And the women said unto Naomi: ‘Blessed be Hashem, who did not leave you this day without a redeemer, and (this child’s ) name will be called in Israel (4:14).
Strange, Ruth has a baby and Naomi gets the credit!
We certainly appreciate that Naomi is comforted by her grandchild, the boy who will inherit her land and live on to perpetuate the name and memory of her departed husband and son. On a deeper level, as the Malbim points out in his commentary, the soul of Machlon has returned to animate this baby, the son of his beloved wife and Boaz, his kinsman. Still, where is Ruth in all this?
The answer, I believe lies deeper. On yet a deeper level, Ruth also has returned to her roots in the family of Abraham. In doing so she has, as the literary convention and beyond just a literary convention, become absorbed into Naomi. In Kabbala, Naomi and Ruth are identified with the sefiros of Bina and Malchus. Here we find an allusion to the fact that in the process of redemption, Malchus rises and is reabsorbed into the station of Bina from which it originally derives (see Pardes, 20:19, also Class 13). However, this teaching also has psychological significance.
On the practical level these verses raise for us the question of how may a stranger join a community. How can the different become same; how can the separate become one? What happens when a person of quality, a man or woman of substantial personal achievement, gained in foreign environment and built upon foreign foundations, joins with a people whose mores, values and perceptions are different, perhaps even antagonistic to those of the eager stranger. It seems that there can only be two possible outcomes – slow assimilation that enriches the host and eventually erases all differences, or a clash that brings about injury and ruin to both.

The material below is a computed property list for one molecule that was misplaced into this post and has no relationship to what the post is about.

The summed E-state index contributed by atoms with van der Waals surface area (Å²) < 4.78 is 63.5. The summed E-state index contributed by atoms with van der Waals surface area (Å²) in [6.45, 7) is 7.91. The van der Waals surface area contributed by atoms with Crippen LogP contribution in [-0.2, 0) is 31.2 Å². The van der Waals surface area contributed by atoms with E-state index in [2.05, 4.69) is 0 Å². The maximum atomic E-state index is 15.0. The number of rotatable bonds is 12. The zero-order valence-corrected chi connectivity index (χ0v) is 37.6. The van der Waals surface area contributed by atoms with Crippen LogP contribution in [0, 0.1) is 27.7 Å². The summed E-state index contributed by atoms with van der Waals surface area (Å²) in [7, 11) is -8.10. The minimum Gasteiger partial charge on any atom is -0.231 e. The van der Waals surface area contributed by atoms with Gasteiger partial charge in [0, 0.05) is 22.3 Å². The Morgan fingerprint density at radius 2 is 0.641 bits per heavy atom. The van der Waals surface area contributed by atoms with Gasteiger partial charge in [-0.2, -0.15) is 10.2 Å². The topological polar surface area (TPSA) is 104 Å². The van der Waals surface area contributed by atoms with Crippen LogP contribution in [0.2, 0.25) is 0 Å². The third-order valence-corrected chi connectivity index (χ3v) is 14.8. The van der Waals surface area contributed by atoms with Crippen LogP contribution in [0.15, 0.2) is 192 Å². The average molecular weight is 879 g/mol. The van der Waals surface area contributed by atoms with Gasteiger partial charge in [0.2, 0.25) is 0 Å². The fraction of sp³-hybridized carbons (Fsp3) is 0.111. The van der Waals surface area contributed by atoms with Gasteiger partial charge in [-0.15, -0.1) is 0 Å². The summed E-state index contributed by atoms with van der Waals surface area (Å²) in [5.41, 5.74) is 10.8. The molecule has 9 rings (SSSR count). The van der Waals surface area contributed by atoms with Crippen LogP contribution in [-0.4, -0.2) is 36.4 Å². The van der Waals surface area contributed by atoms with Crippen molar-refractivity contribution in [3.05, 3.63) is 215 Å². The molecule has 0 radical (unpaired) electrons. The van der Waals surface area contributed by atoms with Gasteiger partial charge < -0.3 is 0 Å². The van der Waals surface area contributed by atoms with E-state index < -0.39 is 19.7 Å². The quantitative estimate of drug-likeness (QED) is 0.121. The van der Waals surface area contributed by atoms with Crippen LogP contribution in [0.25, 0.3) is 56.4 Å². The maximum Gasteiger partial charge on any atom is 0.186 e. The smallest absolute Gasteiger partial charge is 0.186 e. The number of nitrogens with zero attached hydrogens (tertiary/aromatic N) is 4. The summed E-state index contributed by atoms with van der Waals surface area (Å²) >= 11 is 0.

When the nation and the convert show each other love, humility and compassion, we have the story of Ruth. If, on the other hand, there is mistrust and mutual suspicion, we have the story of Athaliah (see 2 Kings 11). Athaliah was a foreign princess, daughter of King Ahab and non- Jewish Jezebel, who married into the royal family of Judah and at the end almost wiped out the Davidic line. The Sages provide us with the following comment.
R. Choniah said: (Only) due to the blessings of the women, was it that the line of David was not forcibly completely uprooted (Ruth Rabbah 7:16, see also Sanhedrin 95a)
Ruth sought to identify with Naomi. The people accepted Ruth and her absorption into the body of the Israelite nation gave rise to the royal house. Anthalia, culturally and spiritually a pagan transplant, resisted joining the House of Judah and her recalcitrance and rebellion almost destroyed it.
The contradiction between self actualization and submission to the authority and wisdom of the community is never easy to resolve. There are those whose souls and beings mesh naturally with the inner spiritual core of their people; such ones do not even perceive the question. For others it is as struggle that continues throughout life. Fortunately for us, the Children of Israel, self-transcendence and the search for the Divine does not contradict tradition, history, heritage and community. The Torah has the keys to this conundrum and not only in the book of Ruth. The example of Ruth and Naomi in the context or separation and redemption provides important guidance about how to quest for God as an individual but from within a people and a tradition.
Text Copyright © 2006 by Rabbi Dr. Meir Levin and Torah.org.